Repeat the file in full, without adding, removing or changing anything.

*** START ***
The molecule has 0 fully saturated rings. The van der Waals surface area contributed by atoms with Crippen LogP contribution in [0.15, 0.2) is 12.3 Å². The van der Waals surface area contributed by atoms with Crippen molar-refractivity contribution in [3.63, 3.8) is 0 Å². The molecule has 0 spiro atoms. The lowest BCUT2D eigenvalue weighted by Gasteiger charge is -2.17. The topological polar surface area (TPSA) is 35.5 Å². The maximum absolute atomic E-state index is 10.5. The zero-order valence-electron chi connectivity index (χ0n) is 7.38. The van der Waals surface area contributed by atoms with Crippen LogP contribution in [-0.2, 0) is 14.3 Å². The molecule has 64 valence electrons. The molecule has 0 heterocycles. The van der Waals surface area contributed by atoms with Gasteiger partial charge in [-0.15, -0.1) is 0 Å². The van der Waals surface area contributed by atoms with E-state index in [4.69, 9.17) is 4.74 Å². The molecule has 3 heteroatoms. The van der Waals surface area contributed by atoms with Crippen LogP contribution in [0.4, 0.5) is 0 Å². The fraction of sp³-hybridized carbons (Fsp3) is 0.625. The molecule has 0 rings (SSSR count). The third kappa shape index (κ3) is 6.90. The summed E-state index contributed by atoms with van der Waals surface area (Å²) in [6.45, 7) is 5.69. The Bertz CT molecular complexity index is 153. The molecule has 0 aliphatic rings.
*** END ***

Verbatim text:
The molecule has 0 fully saturated rings. The van der Waals surface area contributed by atoms with Crippen LogP contribution in [0.15, 0.2) is 12.3 Å². The van der Waals surface area contributed by atoms with Crippen molar-refractivity contribution in [3.63, 3.8) is 0 Å². The molecule has 0 spiro atoms. The lowest BCUT2D eigenvalue weighted by Gasteiger charge is -2.17. The topological polar surface area (TPSA) is 35.5 Å². The maximum absolute atomic E-state index is 10.5. The zero-order valence-electron chi connectivity index (χ0n) is 7.38. The van der Waals surface area contributed by atoms with Crippen LogP contribution in [-0.2, 0) is 14.3 Å². The molecule has 64 valence electrons. The molecule has 0 heterocycles. The van der Waals surface area contributed by atoms with Gasteiger partial charge in [-0.15, -0.1) is 0 Å². The van der Waals surface area contributed by atoms with E-state index in [4.69, 9.17) is 4.74 Å². The molecule has 3 heteroatoms. The van der Waals surface area contributed by atoms with Crippen LogP contribution in [0.4, 0.5) is 0 Å². The fraction of sp³-hybridized carbons (Fsp3) is 0.625. The molecule has 0 rings (SSSR count). The third kappa shape index (κ3) is 6.90. The summed E-state index contributed by atoms with van der Waals surface area (Å²) in [6.45, 7) is 5.69. The Bertz CT molecular complexity index is 153. The molecule has 0 aliphatic rings.